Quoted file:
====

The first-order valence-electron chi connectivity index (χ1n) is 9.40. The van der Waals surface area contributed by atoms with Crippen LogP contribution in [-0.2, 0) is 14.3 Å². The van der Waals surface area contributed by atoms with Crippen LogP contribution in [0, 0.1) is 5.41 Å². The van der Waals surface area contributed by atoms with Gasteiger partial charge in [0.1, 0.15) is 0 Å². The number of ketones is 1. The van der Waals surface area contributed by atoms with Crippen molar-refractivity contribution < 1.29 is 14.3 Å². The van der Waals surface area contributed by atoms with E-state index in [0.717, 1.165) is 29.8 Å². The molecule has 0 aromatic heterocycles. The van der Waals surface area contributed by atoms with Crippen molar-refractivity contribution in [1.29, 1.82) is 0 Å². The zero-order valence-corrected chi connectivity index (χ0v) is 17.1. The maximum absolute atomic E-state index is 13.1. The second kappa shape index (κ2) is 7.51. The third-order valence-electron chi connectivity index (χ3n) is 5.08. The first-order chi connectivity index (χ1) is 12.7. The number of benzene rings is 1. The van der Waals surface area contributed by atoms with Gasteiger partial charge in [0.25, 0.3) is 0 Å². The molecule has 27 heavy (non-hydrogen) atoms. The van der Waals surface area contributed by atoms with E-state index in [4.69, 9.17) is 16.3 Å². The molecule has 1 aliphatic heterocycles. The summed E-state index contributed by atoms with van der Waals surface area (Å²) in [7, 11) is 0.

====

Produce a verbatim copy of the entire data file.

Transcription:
The first-order valence-electron chi connectivity index (χ1n) is 9.40. The van der Waals surface area contributed by atoms with Crippen LogP contribution in [-0.2, 0) is 14.3 Å². The van der Waals surface area contributed by atoms with Crippen LogP contribution in [0, 0.1) is 5.41 Å². The van der Waals surface area contributed by atoms with Gasteiger partial charge in [0.1, 0.15) is 0 Å². The number of ketones is 1. The van der Waals surface area contributed by atoms with Crippen molar-refractivity contribution < 1.29 is 14.3 Å². The van der Waals surface area contributed by atoms with E-state index in [0.717, 1.165) is 29.8 Å². The molecule has 0 aromatic heterocycles. The van der Waals surface area contributed by atoms with Crippen molar-refractivity contribution in [1.29, 1.82) is 0 Å². The zero-order valence-corrected chi connectivity index (χ0v) is 17.1. The maximum absolute atomic E-state index is 13.1. The second kappa shape index (κ2) is 7.51. The third-order valence-electron chi connectivity index (χ3n) is 5.08. The first-order chi connectivity index (χ1) is 12.7. The number of benzene rings is 1. The van der Waals surface area contributed by atoms with Gasteiger partial charge in [0.25, 0.3) is 0 Å². The molecule has 27 heavy (non-hydrogen) atoms. The van der Waals surface area contributed by atoms with E-state index in [4.69, 9.17) is 16.3 Å². The molecule has 1 aliphatic heterocycles. The summed E-state index contributed by atoms with van der Waals surface area (Å²) in [7, 11) is 0.